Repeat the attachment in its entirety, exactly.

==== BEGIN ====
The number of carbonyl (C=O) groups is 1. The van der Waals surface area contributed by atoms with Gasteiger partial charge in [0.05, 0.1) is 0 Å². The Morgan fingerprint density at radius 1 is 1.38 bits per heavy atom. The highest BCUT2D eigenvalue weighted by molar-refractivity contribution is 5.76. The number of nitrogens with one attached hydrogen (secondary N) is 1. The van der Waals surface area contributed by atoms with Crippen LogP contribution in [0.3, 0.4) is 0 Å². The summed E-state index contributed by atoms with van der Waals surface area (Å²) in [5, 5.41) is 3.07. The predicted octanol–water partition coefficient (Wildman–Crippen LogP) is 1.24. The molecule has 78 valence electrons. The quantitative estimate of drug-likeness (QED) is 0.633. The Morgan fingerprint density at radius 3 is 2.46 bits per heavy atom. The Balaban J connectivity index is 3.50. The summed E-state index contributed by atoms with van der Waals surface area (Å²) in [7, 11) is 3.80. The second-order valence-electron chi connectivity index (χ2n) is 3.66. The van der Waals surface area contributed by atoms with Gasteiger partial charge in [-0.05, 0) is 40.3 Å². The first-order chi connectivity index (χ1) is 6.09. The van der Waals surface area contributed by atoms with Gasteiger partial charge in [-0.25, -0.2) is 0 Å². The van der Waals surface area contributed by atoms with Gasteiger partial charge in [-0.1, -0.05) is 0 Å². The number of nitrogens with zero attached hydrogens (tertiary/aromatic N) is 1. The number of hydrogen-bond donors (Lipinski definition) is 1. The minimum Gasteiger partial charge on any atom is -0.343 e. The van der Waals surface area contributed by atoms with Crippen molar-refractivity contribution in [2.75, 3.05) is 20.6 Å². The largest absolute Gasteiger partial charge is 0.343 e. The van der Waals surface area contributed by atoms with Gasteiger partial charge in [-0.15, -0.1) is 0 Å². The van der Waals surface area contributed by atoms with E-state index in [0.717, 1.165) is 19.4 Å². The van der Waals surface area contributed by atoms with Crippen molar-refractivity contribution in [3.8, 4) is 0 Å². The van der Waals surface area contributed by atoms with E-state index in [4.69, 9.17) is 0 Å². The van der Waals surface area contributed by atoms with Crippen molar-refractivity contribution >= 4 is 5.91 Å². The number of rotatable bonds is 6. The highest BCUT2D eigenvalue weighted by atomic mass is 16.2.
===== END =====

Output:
The number of carbonyl (C=O) groups is 1. The van der Waals surface area contributed by atoms with Gasteiger partial charge in [0.05, 0.1) is 0 Å². The Morgan fingerprint density at radius 1 is 1.38 bits per heavy atom. The highest BCUT2D eigenvalue weighted by molar-refractivity contribution is 5.76. The number of nitrogens with one attached hydrogen (secondary N) is 1. The van der Waals surface area contributed by atoms with Crippen LogP contribution in [0.3, 0.4) is 0 Å². The summed E-state index contributed by atoms with van der Waals surface area (Å²) in [5, 5.41) is 3.07. The predicted octanol–water partition coefficient (Wildman–Crippen LogP) is 1.24. The molecule has 78 valence electrons. The quantitative estimate of drug-likeness (QED) is 0.633. The Morgan fingerprint density at radius 3 is 2.46 bits per heavy atom. The Balaban J connectivity index is 3.50. The summed E-state index contributed by atoms with van der Waals surface area (Å²) in [7, 11) is 3.80. The second-order valence-electron chi connectivity index (χ2n) is 3.66. The van der Waals surface area contributed by atoms with Gasteiger partial charge in [-0.05, 0) is 40.3 Å². The first-order chi connectivity index (χ1) is 6.09. The van der Waals surface area contributed by atoms with Gasteiger partial charge in [-0.25, -0.2) is 0 Å². The van der Waals surface area contributed by atoms with Gasteiger partial charge in [-0.1, -0.05) is 0 Å². The number of nitrogens with zero attached hydrogens (tertiary/aromatic N) is 1. The number of hydrogen-bond donors (Lipinski definition) is 1. The minimum Gasteiger partial charge on any atom is -0.343 e. The van der Waals surface area contributed by atoms with Crippen molar-refractivity contribution in [2.75, 3.05) is 20.6 Å². The largest absolute Gasteiger partial charge is 0.343 e. The van der Waals surface area contributed by atoms with Gasteiger partial charge in [-0.15, -0.1) is 0 Å². The van der Waals surface area contributed by atoms with E-state index in [0.717, 1.165) is 19.4 Å². The van der Waals surface area contributed by atoms with Crippen molar-refractivity contribution in [3.8, 4) is 0 Å². The van der Waals surface area contributed by atoms with E-state index in [4.69, 9.17) is 0 Å². The van der Waals surface area contributed by atoms with Crippen molar-refractivity contribution >= 4 is 5.91 Å². The number of rotatable bonds is 6. The highest BCUT2D eigenvalue weighted by atomic mass is 16.2.